There are an estimated 518,000 people living in modern slavery in Egypt, 465,000 in Sudan and an estimated 451,000 in Eritrea (GSI 2018). Since 2006 tens of thousands of Eritreans fleeing widespread human rights abuses and destitution have ended up in Egypt’s Sinai Peninsula. Until 2010, they passed through Sinai voluntarily and generally without any problems and crossed in to Israel. However, since then, Sudanese traffickers have kidnapped Eritreans in eastern Sudan and sold them to Egyptian traffickers in Sinai who have subjected at least hundreds to violence in order to extort large sums of money from their relatives.
Sheshy*, a 17-year-old boy from Eritrea’s capital, Asmara fled to Hafir in Sudan in August 2011 where “Rashaida men” kidnapped and transferred him to traffickers in Sinai who abused him for eight months until his relatives paid $13,000.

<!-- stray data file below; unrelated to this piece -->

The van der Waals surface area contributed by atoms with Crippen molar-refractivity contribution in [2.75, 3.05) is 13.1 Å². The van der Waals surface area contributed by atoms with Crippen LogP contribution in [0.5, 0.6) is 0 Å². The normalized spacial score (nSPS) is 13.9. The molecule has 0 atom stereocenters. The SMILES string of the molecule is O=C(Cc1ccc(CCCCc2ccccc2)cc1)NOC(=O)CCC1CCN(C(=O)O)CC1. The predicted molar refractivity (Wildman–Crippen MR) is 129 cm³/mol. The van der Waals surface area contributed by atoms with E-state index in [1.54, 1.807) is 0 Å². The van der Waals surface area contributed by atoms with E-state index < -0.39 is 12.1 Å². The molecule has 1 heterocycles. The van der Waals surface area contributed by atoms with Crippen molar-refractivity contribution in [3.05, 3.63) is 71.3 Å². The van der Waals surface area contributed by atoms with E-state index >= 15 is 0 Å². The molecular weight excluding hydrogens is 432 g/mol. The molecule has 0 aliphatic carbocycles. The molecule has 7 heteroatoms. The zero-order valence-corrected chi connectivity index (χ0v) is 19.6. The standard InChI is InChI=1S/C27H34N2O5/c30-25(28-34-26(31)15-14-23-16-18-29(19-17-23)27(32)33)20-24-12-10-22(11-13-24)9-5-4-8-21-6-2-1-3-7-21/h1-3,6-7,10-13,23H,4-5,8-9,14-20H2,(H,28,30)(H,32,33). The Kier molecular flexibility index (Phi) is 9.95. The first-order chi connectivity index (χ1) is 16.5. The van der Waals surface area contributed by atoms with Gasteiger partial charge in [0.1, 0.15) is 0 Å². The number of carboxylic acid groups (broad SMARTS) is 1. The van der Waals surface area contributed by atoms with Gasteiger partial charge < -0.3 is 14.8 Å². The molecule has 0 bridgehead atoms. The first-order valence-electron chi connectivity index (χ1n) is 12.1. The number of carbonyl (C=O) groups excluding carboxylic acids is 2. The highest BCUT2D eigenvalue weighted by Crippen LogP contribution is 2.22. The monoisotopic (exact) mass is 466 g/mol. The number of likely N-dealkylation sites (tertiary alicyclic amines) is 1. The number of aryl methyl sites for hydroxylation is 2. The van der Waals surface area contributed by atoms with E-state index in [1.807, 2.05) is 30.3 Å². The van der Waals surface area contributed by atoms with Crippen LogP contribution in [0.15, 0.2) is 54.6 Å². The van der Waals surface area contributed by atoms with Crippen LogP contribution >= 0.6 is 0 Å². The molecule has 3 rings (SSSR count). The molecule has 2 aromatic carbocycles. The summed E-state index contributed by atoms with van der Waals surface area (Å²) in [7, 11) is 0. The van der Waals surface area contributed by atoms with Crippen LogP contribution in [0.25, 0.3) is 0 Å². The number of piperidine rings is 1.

They hung me by my arms, and upside down by my ankles. They beat and whipped my back and head with a rubber whip. They beat the soles of my feet with rubber tubes. They put water on my wounds and then beat them. Sometimes they shocked me with electricity, burnt me with hot irons, and dripped melted rubber and plastic on my back and arms. They threatened to cut off my fingers using scissors. Sometimes they came into the room, took the women out, and then I heard the women screaming. They came back crying. During the eight months, I saw six others die because of this torture.
Narrative provided by Human Rights Watch in their report “I Wanted to Lie Down and Die”: Trafficking and Torture of Eritreans in Sudan and Egypt